Saturday 22 March 2014

Wyatt: They flee from me...

By a small miracle, there are now two good history series running on BBC2 - Monday's The Plantagenets and Friday's A Very British Renaissance, presented by the suave art historian James Fox. Last night's programme featured Sir Thomas Wyatt's great poem They Flee From Me - in itself a powerful demonstration of an English literary renaissance under way in the reign of Henry VIII (though Wyatt's poems were not intended for publication and were only published some years after his death). Wyatt died of a sudden illness at the age of 39, having more than once had a narrow escape from the executioner's axe. Imprisoned in the Tower of London after being accused of adultery with Anne Boleyn, he very probably watched from his cell window as she was beheaded, preceded by five men accused of being her lovers. Luckily for Wyatt, he had powerful protectors, and each fall from grace was followed by a return to favour. But there were other falls from favour from which there was no returning, as They Flee From Me makes clear..
  When, last year, I was posting a personal Anthology, I was going to include this poem, partly because I still remember the electrifying impact it had on me when I first read it - at school, under the tutelage of the inspirational English teacher of whom I've written elsewhere. For many years I had it by heart, and can still, with an effort, retrieve it all. The first great (short) poem in the (modern) English language? Certainly the first great poem of its kind, influenced by Italian models but unmistakably English, in its intensity and frankness of address looking forward to the Metaphysicals, and thence to us, to whom this poem, nearly five centuries old, still speaks with astonishing directness.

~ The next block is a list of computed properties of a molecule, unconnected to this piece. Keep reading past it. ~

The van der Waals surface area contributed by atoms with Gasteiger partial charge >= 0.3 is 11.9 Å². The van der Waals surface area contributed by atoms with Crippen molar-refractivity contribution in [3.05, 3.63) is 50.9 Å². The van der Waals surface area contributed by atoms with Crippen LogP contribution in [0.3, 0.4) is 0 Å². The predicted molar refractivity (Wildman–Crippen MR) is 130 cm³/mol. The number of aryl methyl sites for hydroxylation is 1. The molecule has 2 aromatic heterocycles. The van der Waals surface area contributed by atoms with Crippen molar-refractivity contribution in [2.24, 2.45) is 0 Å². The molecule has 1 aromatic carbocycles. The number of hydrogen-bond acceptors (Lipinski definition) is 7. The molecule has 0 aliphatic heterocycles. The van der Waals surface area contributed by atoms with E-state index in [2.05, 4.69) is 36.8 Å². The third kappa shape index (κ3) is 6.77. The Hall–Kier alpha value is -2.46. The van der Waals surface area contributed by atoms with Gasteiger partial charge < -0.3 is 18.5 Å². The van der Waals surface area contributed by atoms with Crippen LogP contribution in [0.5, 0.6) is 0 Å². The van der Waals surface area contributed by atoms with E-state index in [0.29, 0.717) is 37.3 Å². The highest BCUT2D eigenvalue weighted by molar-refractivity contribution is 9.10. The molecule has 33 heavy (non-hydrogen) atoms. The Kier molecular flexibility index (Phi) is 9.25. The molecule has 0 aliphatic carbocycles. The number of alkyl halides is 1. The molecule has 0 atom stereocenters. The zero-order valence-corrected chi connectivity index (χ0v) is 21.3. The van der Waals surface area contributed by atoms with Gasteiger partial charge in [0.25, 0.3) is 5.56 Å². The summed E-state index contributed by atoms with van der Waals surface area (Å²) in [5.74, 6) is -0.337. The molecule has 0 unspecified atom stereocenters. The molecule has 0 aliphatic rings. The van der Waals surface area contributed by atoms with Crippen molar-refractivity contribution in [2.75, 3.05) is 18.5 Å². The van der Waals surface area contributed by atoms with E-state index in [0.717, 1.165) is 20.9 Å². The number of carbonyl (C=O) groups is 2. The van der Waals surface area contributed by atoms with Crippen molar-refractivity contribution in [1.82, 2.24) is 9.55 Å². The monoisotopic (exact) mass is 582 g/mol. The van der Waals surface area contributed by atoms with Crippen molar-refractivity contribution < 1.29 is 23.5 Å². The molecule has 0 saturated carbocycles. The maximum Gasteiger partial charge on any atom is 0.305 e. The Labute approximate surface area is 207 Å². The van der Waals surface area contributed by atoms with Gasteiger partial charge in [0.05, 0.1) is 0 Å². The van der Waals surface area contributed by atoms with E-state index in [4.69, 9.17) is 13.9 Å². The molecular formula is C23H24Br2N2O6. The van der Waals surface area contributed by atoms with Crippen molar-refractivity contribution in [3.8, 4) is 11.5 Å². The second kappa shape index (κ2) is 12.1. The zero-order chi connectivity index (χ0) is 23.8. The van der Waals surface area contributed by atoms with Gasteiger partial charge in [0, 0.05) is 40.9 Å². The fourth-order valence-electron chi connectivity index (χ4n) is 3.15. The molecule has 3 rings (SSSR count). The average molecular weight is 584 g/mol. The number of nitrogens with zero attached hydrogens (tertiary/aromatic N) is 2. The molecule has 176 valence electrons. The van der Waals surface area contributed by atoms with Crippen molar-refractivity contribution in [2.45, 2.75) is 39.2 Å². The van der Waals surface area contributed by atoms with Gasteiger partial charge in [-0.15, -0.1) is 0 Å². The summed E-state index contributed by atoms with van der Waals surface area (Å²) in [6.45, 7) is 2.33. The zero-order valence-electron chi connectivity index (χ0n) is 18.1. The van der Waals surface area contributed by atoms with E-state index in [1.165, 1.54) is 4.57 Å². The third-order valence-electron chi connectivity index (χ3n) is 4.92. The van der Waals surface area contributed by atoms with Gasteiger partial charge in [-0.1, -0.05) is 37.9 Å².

They flee from me that sometime did me seek
With naked foot, stalking in my chamber.
I have seen them gentle, tame, and meek,
That now are wild and do not remember
That sometime they put themself in danger
To take bread at my hand; and now they range,
Busily seeking with a continual change.

Thanked be fortune it hath been otherwise
Twenty times better; but once in special,
In thin array after a pleasant guise,
When her loose gown from her shoulders did fall,
And she me caught in her arms long and small;
Therewithall sweetly did me kiss
And softly said, “Dear heart, how like you this?”

It was no dream: I lay broad waking.
But all is turned thorough my gentleness
Into a strange fashion of forsaking;
And I have leave to go of her goodness,
And she also, to use newfangleness.
But since that I so kindly am served
I would fain know what she hath deserved.


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  2. Well, at the risk of sounding like Mandy Rice-Davis, I found James Fox's programme to be laughably distorted. He seemed to be presenting the programme without acknowledging that a rather major event - the Reformation - had occurred. An event which, in terms of its effects on the physical survival of late medieval and early renaissance English art, could be likened to a Pol Potian Year Zero.

    And to take Foxes' Book of Martyrs as a seemingly impartial guide, well..............Ian Paisley would have done a better job.

  3. I just liked the way he came up with some unexpected things and names I wasn't familiar with - and he was certainly good on the painting side of things. I'm sure the Bigger Picture could be argued every which way...
    I wonder if this Fox is a descendant of John Foxe?